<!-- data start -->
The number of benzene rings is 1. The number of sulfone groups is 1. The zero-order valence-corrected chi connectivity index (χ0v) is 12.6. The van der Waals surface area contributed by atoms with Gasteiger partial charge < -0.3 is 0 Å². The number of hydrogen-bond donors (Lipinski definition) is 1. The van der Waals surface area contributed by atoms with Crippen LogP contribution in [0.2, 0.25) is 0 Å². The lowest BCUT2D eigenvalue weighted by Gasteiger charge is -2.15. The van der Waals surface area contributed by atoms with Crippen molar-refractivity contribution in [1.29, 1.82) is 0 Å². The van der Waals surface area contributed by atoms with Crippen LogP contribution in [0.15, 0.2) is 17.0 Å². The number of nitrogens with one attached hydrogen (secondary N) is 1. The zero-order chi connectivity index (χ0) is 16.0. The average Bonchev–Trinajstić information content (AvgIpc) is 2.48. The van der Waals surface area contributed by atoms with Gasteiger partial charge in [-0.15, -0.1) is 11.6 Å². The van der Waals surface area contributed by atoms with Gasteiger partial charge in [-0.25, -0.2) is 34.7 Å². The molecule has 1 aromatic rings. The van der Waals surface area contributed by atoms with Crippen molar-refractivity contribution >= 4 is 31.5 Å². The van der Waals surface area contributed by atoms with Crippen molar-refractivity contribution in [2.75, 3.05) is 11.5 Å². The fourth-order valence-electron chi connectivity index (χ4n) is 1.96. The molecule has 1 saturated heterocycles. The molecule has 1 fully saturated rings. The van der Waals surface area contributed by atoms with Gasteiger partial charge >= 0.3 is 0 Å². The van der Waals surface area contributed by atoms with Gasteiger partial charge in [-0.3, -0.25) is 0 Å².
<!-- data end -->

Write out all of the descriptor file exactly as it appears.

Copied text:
The number of benzene rings is 1. The number of sulfone groups is 1. The zero-order valence-corrected chi connectivity index (χ0v) is 12.6. The van der Waals surface area contributed by atoms with Gasteiger partial charge < -0.3 is 0 Å². The number of hydrogen-bond donors (Lipinski definition) is 1. The van der Waals surface area contributed by atoms with Crippen LogP contribution in [0.2, 0.25) is 0 Å². The lowest BCUT2D eigenvalue weighted by Gasteiger charge is -2.15. The van der Waals surface area contributed by atoms with Crippen molar-refractivity contribution in [1.29, 1.82) is 0 Å². The van der Waals surface area contributed by atoms with Crippen LogP contribution in [0.15, 0.2) is 17.0 Å². The number of nitrogens with one attached hydrogen (secondary N) is 1. The zero-order chi connectivity index (χ0) is 16.0. The average Bonchev–Trinajstić information content (AvgIpc) is 2.48. The van der Waals surface area contributed by atoms with Gasteiger partial charge in [-0.15, -0.1) is 11.6 Å². The van der Waals surface area contributed by atoms with Gasteiger partial charge in [-0.25, -0.2) is 34.7 Å². The molecule has 1 aromatic rings. The van der Waals surface area contributed by atoms with Crippen molar-refractivity contribution >= 4 is 31.5 Å². The van der Waals surface area contributed by atoms with Crippen molar-refractivity contribution in [2.75, 3.05) is 11.5 Å². The fourth-order valence-electron chi connectivity index (χ4n) is 1.96. The molecule has 1 saturated heterocycles. The molecule has 1 fully saturated rings. The van der Waals surface area contributed by atoms with Gasteiger partial charge >= 0.3 is 0 Å². The van der Waals surface area contributed by atoms with Gasteiger partial charge in [-0.3, -0.25) is 0 Å².